Lonesome George

It was sad to see this past week the death of Lonesome George, the last remaining of the Pinta Island giant tortoise subspecies of the Galapagos Islands. He was estimated as being 100 years old, though he may have been much older (or indeed, much younger). He had survived pirates and whalers coming to the islands and eating many of his co-species; goats and other animals introduced by man who ate their way through his habitat, and was even said to be in his prime. In spite of  years of attempts at introducing him to luring females of other similar sub-species, he was not able to produce any offspring (he did get close with a couple of mates laying eggs, but they failed to hatch) meaning that his particular gene line ended with him.

Baby giant tortoises… so small, but grow so big…

In the last decades, George was guest of the Charles Darwin Research Centre, alongside a number of other giant tortoises from other islands of the Galapagos. The Centre has a program of breeding tortoises from the islands that have been most affected by human influence and which are the most endangered. It is remarkable seeing their work, with the baby tortoises less than a foot long, and the adults who are just absolutely massive – over a metre long and almost a metre high (without their extending their necks or reaching up).

It is impressive though at the same time a sad reminder about how humans can really affect the environment. The environment on a couple of islands in the archipelago such as Baltra Island, where the main airport is, has been devastated: Baltra for example was used as an airforce base by the US during the Second World War, and with all the people and their pets, pretty much all the iguanas and native wildlife was destroyed. On Isabela Island, there is an infestation of Goiaba fruit trees – again, introduce by people. The Goiaba is almost like a weed in that it just proliferates and strangles out local trees. Birds like the fruit, though the hundreds of seeds spread straight through their digestive system and plant themselves everywhere. The young son of a guide we had on the island kept picking the fruit, half eating them, and then threw the rest away into the undergrowth. The guide did nothing.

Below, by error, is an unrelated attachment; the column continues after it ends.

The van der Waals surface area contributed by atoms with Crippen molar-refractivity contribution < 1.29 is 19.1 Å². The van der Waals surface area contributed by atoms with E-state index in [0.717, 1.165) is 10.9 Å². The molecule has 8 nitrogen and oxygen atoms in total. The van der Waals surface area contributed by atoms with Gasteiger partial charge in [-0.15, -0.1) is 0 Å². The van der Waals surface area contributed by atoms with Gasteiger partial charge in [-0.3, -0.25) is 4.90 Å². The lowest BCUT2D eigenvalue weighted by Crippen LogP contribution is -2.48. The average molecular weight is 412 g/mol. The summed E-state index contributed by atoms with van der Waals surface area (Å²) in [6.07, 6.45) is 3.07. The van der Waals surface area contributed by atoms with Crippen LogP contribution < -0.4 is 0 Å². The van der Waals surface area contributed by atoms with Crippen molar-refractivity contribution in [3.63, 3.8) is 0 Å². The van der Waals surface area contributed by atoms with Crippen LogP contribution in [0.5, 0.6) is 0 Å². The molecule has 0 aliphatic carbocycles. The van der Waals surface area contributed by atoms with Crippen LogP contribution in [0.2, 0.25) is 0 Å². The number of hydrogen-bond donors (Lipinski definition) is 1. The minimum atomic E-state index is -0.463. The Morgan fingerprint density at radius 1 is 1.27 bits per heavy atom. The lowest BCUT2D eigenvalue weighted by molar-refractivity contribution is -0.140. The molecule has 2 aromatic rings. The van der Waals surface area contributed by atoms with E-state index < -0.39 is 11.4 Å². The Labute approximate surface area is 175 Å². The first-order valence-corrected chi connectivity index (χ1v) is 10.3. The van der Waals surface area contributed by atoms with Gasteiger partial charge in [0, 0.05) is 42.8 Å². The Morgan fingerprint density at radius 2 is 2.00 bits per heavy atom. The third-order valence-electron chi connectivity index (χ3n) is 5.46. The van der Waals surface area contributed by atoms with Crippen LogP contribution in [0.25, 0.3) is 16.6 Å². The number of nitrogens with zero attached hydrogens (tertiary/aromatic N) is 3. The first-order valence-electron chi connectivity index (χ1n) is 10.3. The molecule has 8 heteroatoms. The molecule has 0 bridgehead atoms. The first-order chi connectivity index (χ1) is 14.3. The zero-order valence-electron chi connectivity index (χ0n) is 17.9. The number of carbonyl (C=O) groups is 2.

Nice kitty…. lethal predator.

We saw a wild cat on Santa Cruz Island about a hundred metres away from us. Iguanas on the islands had never previously faced any top predators and were able to live a relaxed life of eating and sunning themselves. These creatures proved to be no match for the lethal instinct of such animals. Then there is of course global warming – the Islands are significantly affected by the cold Humbodlt current for example, which affects feeding of the animals – should this change with increased temperatures (as it is periodically with the El Nino phenomenon) then the consequences for all the animals.

It is great that the Ecuadorian government is trying to get control of the situation (the authorities and park rangers are meant to shoot to kill and wildcats or any other alien animals they see on islands), though there are still an enormous amount of human pressures from increasing local populations and also tourism that threaten the local wildlife. Education of locals, guides and tourists is incredibly important, to help increase the sense of responsibility all should feel, and further controls are needed to be enforced. Hopefully a balance between all the pressures will found, maintained, and hopefully there won’t be other tortoises who will die alone like Lonesome George, and there won’t be other species going extinct.

Leave a Reply

Fill in your details below or click an icon to log in:

WordPress.com Logo

You are commenting using your WordPress.com account. Log Out /  Change )

Google photo

You are commenting using your Google account. Log Out /  Change )

Twitter picture

You are commenting using your Twitter account. Log Out /  Change )

Facebook photo

You are commenting using your Facebook account. Log Out /  Change )

Connecting to %s